Such information is provided by poisoning advice centers (for example in Germany, Switzerland, Austria). They provide quick help in cases of suspected poisoning for the population and for medical professionals. For the normal consumer, the poison control centers for questions about domestic cases and the Tropical Institute for long-distance trips.

Effect of poisoning

Poisons affect the organism in various ways. Poisons can have a corrosive effect on organs and paralyze the nervous system and / or consciousness . In addition, cell respiration can be completely blocked or disturbed, which in turn can lead to organ disorders or destruction. All of these factors can appear alone or together as a symptom of intoxication and cause the most varied, but mostly inconspicuous symptoms . All of these can make poisoning difficult to detect and treat quickly.


In 1995 (in Germany) 2,944 deaths from acute intoxication were counted. The most common substances in these intoxications are carbon monoxide (CO), opioids ( heroin , morphine , etc.) followed by sleeping pills ( barbiturates and others) and sedatives (hypnotics). This is followed by alcohol poisoning ( ethanol , methanol and ethylene glycol ).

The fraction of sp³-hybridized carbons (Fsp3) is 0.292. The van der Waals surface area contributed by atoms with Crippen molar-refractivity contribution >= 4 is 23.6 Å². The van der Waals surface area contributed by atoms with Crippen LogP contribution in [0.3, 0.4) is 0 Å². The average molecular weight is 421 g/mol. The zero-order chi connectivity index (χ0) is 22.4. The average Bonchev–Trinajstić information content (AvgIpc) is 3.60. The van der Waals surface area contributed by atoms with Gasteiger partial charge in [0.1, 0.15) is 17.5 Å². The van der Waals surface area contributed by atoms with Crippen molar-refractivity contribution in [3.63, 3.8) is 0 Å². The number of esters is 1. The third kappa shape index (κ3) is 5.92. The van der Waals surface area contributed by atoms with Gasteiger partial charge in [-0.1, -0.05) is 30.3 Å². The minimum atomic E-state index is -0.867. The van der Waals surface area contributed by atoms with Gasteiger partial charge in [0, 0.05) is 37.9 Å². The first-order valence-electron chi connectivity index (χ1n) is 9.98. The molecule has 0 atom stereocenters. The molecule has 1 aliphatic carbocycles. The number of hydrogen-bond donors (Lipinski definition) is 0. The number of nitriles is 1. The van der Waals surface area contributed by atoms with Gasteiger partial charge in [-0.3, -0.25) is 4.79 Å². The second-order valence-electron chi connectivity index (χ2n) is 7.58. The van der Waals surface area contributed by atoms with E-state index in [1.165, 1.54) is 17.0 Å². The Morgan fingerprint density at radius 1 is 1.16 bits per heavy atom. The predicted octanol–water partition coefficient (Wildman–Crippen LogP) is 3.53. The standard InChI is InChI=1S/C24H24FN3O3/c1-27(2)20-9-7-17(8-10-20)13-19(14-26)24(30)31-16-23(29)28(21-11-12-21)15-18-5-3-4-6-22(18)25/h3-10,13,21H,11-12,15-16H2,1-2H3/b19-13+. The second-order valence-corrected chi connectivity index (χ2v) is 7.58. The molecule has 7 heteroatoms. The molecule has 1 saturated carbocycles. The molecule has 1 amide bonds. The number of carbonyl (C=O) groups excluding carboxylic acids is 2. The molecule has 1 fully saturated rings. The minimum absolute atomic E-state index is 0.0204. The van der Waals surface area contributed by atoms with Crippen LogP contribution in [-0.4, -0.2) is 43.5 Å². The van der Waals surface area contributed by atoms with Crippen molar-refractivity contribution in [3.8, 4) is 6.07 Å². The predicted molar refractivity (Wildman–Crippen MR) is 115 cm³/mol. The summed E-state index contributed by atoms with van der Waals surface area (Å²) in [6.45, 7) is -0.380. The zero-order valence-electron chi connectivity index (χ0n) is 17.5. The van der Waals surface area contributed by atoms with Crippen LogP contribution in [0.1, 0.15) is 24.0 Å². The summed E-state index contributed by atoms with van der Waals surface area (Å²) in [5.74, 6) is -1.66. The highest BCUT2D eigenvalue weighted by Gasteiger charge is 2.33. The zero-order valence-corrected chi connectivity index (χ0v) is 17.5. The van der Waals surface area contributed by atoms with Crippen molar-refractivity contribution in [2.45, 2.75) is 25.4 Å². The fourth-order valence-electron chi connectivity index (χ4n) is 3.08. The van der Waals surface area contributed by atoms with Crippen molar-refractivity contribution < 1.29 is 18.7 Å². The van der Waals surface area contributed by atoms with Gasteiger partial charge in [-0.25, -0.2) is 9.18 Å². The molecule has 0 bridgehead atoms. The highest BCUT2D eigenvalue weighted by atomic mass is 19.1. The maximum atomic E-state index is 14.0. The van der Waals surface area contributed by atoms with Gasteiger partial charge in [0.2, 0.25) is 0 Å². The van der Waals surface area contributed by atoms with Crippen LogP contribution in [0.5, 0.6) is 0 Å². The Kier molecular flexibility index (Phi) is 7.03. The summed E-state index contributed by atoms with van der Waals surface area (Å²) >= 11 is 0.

According to the 2004 crime statistics of the Federal Criminal Police Office (BKA), ethanol comes first. In 1995 too, according to the BKA, the proportion of drugs and poisons that were not marketable in fatal poisoning was around a third. Alcohol and legal tobacco would, according to the Federal Criminal Police, however, a 2 / 3 valency of intoxication.

Legal situation in Germany

The legal bases in the field of toxicology are the following laws:

In the Criminal Code , poisoning was regulated as an independent offense of a crime in Section 229 of the old version of the Criminal Code until 1998 . The 6th Criminal Law Reform Act transferred it to Section 224 ( dangerous bodily harm ). This downgraded the offense to an offense , the qualifications of which are now based on the rules of bodily harm. A conviction for the crime of serious bodily harm or murder through the use of poison is still possible. The legal regulation also includes external poisoning by contact poisons .

Selection of historical poisoning cases

See also


  • Helmut Schubothe: Poisoning. In: Ludwig Heilmeyer (ed.): Textbook of internal medicine. Springer-Verlag, Berlin / Göttingen / Heidelberg 1955; 2nd edition, ibid. 1961, pp. 1195-1217.

Web links

Wiktionary: Poisoning  - explanations of meanings, word origins, synonyms, translations
Wikibooks: Poisoning First Aid  - Learning and Teaching Materials

Individual evidence

  1. Police crime statistics 2004 . Federal Criminal Police Office (Germany) .
  2. ^ Oskar Panizza : German theses against the Pope and his dark men. With a foreword by MG Conrad. New edition (selection from the “666 theses and quotations”). Nordland-Verlag, Berlin 1940, p. 172 f.
  3. Poison in the umbrella . Mirror special
  4. Speculation about poison attack: Yushchenko's secret medical file . Spiegel Online .
  5. ^ Secret services: Doctors puzzle over poisoning of ex-KGB agent Litvinenko . Spiegel Online .